Sunday, March 29, 2015
The Rev. Kealahou C. Alika
It must have been quite a scene as Jesus made his way to Jerusalem for the Feast of the Passover. “A new colt is pressed into service, the owner being told that the Lord needs it and will return it. Branches cut from the fields after the manner of the celebration of the Feast of Tabernacles (Leviticus23:40). Preceding and following Jesus were the throngs of people who are so often portrayed” in The Gospel According to Mark, “as positive and supportive of Jesus, even though they did not understand his mission. The shout ‘Hosanna,’ which originally meant “save us” – the term has the same root in Hebrew as the word Jesus – probably had become by this time an enthusiastic burst of praise” (Preaching Through the Christian Year B, Craddock, Hayes, Holladay & Tucker, Trinity International Press, Harrisburg, Pennsylvania, 1993, pages 166-167).
Our season of Lent comes to an end today. As we enter Holy Week, Jesus’ final journey to Jerusalem becomes pivotal to our understanding of the turmoil and distress that lay ahead. While we may be tempted to avoid the difficult days that are to come, we are called to go with Jesus into the valley of the shadow of death.
That journey appears not only in Mark. It also appears in the accounts recorded by Matthew, Luke and John (Matthew 21:1-11; Luke 19:28-44; John 12:12-19). What seems to distinguish Mark’s account from the others is the celebration that ensued as Jesus made his way to Jerusalem occurs near the city, but not in the city.
We see Jesus enter the city and the temple alone and then leave with the twelve disciples. It may seem like a manini thing to some – a little thing, an insignificant thing, an inconsequential thing, a tiny thing – but what we are left with in Mark’s story is the reality that the city of Jerusalem itself was not the scene of joyous reception; rather, it was to become the place of controversy, hostility and death. (Ibid., page 167).
The jubilation of the crowds outside the gates of the city who hail Jesus as God’s chosen one is only momentary. We know the city is the stronghold of religious and political leaders who are threatened by his presence. In the city, he will be greeted by angry crowds who will call for his execution.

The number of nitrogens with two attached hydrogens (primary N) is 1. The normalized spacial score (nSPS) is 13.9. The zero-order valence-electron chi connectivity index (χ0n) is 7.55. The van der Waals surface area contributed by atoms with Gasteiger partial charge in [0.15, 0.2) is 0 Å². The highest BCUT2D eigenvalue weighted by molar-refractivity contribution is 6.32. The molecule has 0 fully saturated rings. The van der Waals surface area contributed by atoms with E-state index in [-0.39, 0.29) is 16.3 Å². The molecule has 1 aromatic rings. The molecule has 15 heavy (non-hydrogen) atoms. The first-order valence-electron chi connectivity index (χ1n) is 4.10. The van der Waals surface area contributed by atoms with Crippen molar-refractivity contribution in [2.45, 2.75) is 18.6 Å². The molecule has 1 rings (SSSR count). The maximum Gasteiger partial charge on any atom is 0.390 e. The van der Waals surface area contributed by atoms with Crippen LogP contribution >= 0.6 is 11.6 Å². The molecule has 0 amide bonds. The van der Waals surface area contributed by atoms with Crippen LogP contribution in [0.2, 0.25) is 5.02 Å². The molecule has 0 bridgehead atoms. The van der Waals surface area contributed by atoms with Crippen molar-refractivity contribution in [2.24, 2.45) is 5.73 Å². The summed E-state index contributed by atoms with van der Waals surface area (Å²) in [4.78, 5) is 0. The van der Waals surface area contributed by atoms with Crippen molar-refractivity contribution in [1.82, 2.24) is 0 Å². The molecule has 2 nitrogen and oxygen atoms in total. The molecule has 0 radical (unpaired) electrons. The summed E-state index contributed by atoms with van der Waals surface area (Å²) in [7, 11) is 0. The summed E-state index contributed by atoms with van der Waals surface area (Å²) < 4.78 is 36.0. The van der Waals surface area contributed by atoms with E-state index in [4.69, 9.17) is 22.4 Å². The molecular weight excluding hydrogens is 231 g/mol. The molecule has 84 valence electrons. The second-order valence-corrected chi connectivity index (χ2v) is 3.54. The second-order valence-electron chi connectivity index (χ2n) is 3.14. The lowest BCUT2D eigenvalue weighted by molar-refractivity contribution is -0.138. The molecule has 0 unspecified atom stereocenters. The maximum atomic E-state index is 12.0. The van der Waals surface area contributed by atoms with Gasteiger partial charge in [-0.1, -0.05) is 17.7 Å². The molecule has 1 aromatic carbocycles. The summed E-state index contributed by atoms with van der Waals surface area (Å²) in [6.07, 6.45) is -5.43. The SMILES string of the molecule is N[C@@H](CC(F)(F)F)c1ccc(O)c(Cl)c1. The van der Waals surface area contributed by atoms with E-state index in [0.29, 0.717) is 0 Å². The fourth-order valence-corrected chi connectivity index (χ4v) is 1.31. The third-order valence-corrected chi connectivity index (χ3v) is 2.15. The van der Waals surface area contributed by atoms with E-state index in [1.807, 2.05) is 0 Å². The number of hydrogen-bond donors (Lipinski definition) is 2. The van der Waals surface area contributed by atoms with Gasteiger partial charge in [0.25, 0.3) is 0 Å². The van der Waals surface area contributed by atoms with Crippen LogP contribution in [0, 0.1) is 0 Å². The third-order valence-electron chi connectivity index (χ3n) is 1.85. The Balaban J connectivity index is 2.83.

“Jesus has no real doubt that he will meet a violent death” (Feasting on the Word, Year B, Volume 2, Bartlett & Taylor, Westminster/John Knox Press, Louisville, Kentucky, 2008, page 152). Dr. Margaret A. Farley, a Professor Emerita of Christian Ethics at Yale Divinity School in New Haven, Connecticut, reminds us that we know that when Jesus “enters Jerusalem this time it will be the last time; this is the road to his death” (Op. cit.)
Jesus told the disciples on three previous occasions that he would be “rejected, delivered into the hands of his enemies, be condemned to death, and yet to rise again” (Mark 8:31-32; 9:30-32; 10:32-34). But they were unable to hear and comprehend what he said.
“...until now Jesus has cautioned the disciples and others not to say anything publicly about the great works he has done in their presence. Insofar as anyone did understand who he was, they have been warned to say nothing of what they know or have seen.” (Ibid., page 154)
Now in the week before the annual celebration of the Feast of the Passover, Jesus made the decision to enter Jerusalem in a very public way. The jubilation that accompanied his approach to the city came from those who “want Jesus to be the Messiah. They believe that he is” but eventually they will be disappointed (Christian Century, Chicago, Illinois, March 18, 2015, page 21).
The crowds that greeted Jesus as he made his way toward the city called out to him for salvation. In their understanding of how the world worked this had to come from a king and so for them Jesus was king. But whatever expectations they may have had of him quickly dissipated in the face of his impending death.
The shouts of “Hosanna” on this day will give way to the silenced voices of Good Friday. Professor Farley asks, “...is it possible out of what seems to be a final death there will emerge the ultimate power of life?” (Feasting on the Word, Year B, Volume 2, Bartlett & Taylor, Westminster/John Knox Press, Louisville, Kentucky, 2008, page 154). I do not know about you but for a period in my life it was difficult for me to understand why Jesus had to suffer and die.
That difficulty was underscored by an American film that was released in 1988. “Dominick & Eugene” is the story of two brothers of the Luciano family of Pittsburg, Pennsylvania. Nicky, played by Tom Hulce, and Gino, played by Ray Liotta, are twin brothers. Nicky is mentally challenged for reasons that become clear towards the conclusion of the film.